Cloud Security vs. Security in the Cloud: What’s the Difference?
Similar sounding cloud security has a very different meaning
Cloud security and security in the cloud sound like they could be different ways of saying the same thing, but they are two separate forms of security.
The former refers the safety of the cloud itself for running applications, storing data and processing transactions. This is a concern of more companies as they try to leverage the low-cost advantages of cloud security solutions without compromising corporate or customer information.
Security in the cloud, on the other hand, refers to using the cloud to provide security solutions for an enterprise. Like sales (e.g., Salesforce.com) and other applications operating in the cloud, security in the cloud benefits from one installation for several users rather than the need to install the application on every end device.
Another advantage of security in the cloud is that it meets the hackers at their level. Hackers have changed the dynamics of their attacks. They are using the following to their advantage:
- Varied attacks targeting handheld devices, which typically don’t have the same level of security as a PC
- Social networking techniques to convince targets that emails and links offer benefits or that that they are from a trusted source (Some common strategies include emails telling the recipient he has won a fictional foreign lottery or a bank utility company asking the target for identifying information due to some type of technical outage. Large banks and utilities are targets due to their large customer bases. Note that financial institutions, utilities and similar companies will not ask for personally identifiable information via email.)
- Embedded viruses, spam and Trojans in images, PDF files and seemingly innocuous links
And the types and amounts of attacks are growing exponentially. There have been more malware attacks in the last 18 to 24 months than in the last 18 years.
In light of the variety and volume of attacks, IT is facing the daunting task of attempting to secure the growing number of endpoint devices that legitimate users.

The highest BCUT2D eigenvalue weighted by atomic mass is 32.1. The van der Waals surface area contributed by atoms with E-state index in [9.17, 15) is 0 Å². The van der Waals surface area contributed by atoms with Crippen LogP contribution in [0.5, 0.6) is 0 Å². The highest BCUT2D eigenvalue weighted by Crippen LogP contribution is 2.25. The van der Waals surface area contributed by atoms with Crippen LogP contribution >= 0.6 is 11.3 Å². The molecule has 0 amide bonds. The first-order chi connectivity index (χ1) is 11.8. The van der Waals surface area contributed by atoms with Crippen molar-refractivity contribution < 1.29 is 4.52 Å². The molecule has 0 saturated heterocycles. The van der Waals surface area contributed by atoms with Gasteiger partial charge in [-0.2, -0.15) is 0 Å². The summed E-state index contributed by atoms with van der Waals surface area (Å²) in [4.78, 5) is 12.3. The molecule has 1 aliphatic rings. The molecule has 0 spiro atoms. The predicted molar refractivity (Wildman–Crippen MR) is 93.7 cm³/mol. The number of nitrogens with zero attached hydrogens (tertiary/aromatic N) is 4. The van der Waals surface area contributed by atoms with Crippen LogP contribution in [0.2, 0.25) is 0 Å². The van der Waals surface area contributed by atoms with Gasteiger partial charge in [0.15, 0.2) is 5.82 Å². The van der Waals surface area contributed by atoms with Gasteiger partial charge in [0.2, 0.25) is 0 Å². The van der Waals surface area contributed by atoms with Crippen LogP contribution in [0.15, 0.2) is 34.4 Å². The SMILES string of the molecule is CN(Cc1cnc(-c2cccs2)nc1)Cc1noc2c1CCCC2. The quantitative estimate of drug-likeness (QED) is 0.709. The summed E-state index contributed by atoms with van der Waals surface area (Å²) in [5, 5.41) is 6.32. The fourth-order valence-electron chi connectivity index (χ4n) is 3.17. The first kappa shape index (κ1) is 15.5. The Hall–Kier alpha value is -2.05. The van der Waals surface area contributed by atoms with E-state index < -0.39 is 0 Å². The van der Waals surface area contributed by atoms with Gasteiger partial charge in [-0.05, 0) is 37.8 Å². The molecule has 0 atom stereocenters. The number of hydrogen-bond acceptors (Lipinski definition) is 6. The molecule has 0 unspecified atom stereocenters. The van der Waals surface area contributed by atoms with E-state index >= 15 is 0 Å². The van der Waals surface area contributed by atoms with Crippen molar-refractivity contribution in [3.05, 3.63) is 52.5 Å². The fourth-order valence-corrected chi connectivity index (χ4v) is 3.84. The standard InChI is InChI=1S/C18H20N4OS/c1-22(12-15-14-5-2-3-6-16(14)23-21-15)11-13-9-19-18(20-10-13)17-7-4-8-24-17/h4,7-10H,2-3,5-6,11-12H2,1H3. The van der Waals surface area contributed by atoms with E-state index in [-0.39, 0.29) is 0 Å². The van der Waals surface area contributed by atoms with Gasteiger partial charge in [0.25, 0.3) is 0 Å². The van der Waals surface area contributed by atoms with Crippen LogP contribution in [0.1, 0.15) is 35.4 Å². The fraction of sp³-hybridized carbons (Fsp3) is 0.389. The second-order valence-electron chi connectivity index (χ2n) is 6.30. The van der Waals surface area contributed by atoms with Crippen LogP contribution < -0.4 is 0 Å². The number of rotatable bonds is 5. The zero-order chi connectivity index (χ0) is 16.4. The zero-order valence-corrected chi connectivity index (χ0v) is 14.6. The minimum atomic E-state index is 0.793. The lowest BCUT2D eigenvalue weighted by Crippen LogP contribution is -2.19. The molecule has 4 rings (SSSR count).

Cloud-delivered security can secure, encrypt and archive email. The cloud layer can also filter internet access to prevent network users from downloading unapproved content.
Rather than attempting to protect each device, the better strategy is to operate the enterprise’s security at the cloud layer. This method meets the attacks on their level, rather than downloading the malware to a company’s network and trying to eradicate it there – a strategy that invites disaster.
Consider security in the cloud as the third and most evolved generation of security. The first generation was "security in a box," (i.e., a security program loaded onto each device). The second generation was security devices on the network; while still better than the first generation of protection, such a solution still may not stop malware until it’s already done some significant damage.
Security in the cloud provides protection anytime, anywhere, with more power and flexibility but takes the heavy lifting away from the user.
Among the advantages of security in the cloud is the ability to:
- Control and ensure that security measures like password protocols, firewalls and security patches are up to date
- Inform staff of latest security threats and strategies used by hackers
- Layered authorization to enable access to some network areas by customers, some by employees and wider access by managers
- Routing of all network requests such as email and server access through a centralized, protected connection that stays up-to-date with the latest security protocols, blocking any threats are blocked before they get to the network.
Cloud security solutions have been proven to work, with companies using this method reporting significant decreases in malware incidents, website compromises, data loss and data exposure, security related downtime, and audit deficiencies, according to a May 2010 study by the Aberdeen Group.
Turning to security in the cloud should be the first line of defense of an integrated security strategy. Implementing firewalls, strong passwords, built-in device security offered by manufacturers and staff education (e.g., protection of passwords and of devices themselves) are also essential elements of "defense in depth." Taking such a comprehensive approach helps ensure the security of the enterprise’s network. See the link for more information about security in the cloud.
By Phil Britt